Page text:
The Production Crunch; Chavez-Style Oil Nationalism Is Endangering World Economic Growth

Article excerpt

Byline: J. Robinson West is chairman of PFC Energy, a Washington, D.C.-based adviser to governments and international energy companies.

Last week's announcement from Caracas that the operations of Western energy companies including BP, Chevron, Conoco, Exxon, Total and Statoil were being reduced due to continuing nationalization of oil reserves, and that the Chinese state oil giant CNPC would play a much bigger future role in exploration and production, poses a serious threat to the global oil market.

About 80 percent of the world's oil is controlled by national oil companies. Some of these state-owned enterprises operate at world-class standards, notably Petrobras of Brazil, Petronas of Malaysia and Aramco of Saudi Arabia. In those places, production is increasing.

But most of the large state firms (including CNPC) have much lower operating standards than multinationals, such as the ones leaving Venezuela. This is due largely to political interference. The inefficient bureaucracies of state-run firms are too slow and incompetent to reinvest record industry profits in the modernization of their aging oilfields. Both national oil-company executives and politicians may be corrupted by the surge in cash from high prices.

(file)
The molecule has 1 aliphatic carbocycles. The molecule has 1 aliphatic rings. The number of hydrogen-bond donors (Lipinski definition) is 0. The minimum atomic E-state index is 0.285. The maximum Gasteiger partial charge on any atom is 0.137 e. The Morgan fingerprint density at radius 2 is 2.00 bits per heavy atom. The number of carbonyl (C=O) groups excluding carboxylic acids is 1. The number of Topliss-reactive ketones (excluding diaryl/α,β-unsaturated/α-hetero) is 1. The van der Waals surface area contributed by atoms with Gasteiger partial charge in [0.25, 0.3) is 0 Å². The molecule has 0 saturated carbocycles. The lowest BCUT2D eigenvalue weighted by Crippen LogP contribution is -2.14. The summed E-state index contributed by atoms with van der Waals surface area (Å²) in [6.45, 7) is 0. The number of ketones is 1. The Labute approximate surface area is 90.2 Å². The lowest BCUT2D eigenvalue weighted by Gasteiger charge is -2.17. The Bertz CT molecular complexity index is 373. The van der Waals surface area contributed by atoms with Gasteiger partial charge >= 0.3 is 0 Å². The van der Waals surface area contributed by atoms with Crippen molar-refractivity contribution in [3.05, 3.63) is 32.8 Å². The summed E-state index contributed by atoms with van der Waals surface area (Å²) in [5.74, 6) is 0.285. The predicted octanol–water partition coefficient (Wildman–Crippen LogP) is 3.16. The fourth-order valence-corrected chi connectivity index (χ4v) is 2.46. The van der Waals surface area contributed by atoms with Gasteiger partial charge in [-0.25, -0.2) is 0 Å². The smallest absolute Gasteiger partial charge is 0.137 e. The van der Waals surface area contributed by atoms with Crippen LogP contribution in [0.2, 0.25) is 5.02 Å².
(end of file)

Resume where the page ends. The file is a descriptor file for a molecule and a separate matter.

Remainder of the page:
The result is a number of countries with huge oil reserves and falling production, including Iran, Iraq and Mexico. Russia and Kuwait will also stagnate unless practices change. These countries represent more than one third of the world's oil reserves.

In Venezuela, production has plummeted from a high of 3.3 million barrels per day in 1997 to 2.4 million barrels currently, more than 3 percent of global supply. If Venezuelan production is to be sustained, it must come from the complex projects in the massive Orinoco Heavy Oil Belt. Heavy-oil production is a complex challenge, requiring managers to organize huge investments and deploy cutting-edge technology. Unfortunately, the Venezuelan national oil company (NOC), Petroleos de Venezuela (PDVSA), no longer has any of these skills.

Since taking office, President Hugo ChAvez has decimated PDVSA. Roughly 20,000 staffers have been fired, including some experienced managers after a bitter strike. Mismanagement is coupled with politically driven spending of oil revenues on economic subsidies at home and attempts to purchase good will abroad. While some domestic payments meet the legitimate needs of the poor, the economy is now edging toward bankruptcy. …